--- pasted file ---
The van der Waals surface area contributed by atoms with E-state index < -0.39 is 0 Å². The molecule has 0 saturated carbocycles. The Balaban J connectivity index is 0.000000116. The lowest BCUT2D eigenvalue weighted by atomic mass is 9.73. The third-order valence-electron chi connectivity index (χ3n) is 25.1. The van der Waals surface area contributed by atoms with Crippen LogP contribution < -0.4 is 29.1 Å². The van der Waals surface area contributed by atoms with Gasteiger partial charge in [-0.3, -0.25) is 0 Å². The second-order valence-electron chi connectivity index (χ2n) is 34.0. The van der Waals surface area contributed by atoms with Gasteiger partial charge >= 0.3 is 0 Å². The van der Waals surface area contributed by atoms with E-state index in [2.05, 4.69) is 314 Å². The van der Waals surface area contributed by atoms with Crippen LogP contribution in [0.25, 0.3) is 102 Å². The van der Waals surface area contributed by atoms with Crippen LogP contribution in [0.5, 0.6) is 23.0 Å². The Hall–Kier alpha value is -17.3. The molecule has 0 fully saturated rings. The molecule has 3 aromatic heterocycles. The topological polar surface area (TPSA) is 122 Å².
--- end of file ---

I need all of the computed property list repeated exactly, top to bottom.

The van der Waals surface area contributed by atoms with E-state index < -0.39 is 0 Å². The molecule has 0 saturated carbocycles. The Balaban J connectivity index is 0.000000116. The lowest BCUT2D eigenvalue weighted by atomic mass is 9.73. The third-order valence-electron chi connectivity index (χ3n) is 25.1. The van der Waals surface area contributed by atoms with Crippen LogP contribution < -0.4 is 29.1 Å². The van der Waals surface area contributed by atoms with Gasteiger partial charge in [-0.3, -0.25) is 0 Å². The second-order valence-electron chi connectivity index (χ2n) is 34.0. The van der Waals surface area contributed by atoms with Gasteiger partial charge >= 0.3 is 0 Å². The van der Waals surface area contributed by atoms with E-state index in [2.05, 4.69) is 314 Å². The van der Waals surface area contributed by atoms with Crippen LogP contribution in [0.25, 0.3) is 102 Å². The van der Waals surface area contributed by atoms with Crippen LogP contribution in [0.5, 0.6) is 23.0 Å². The Hall–Kier alpha value is -17.3. The molecule has 0 fully saturated rings. The molecule has 3 aromatic heterocycles. The topological polar surface area (TPSA) is 122 Å².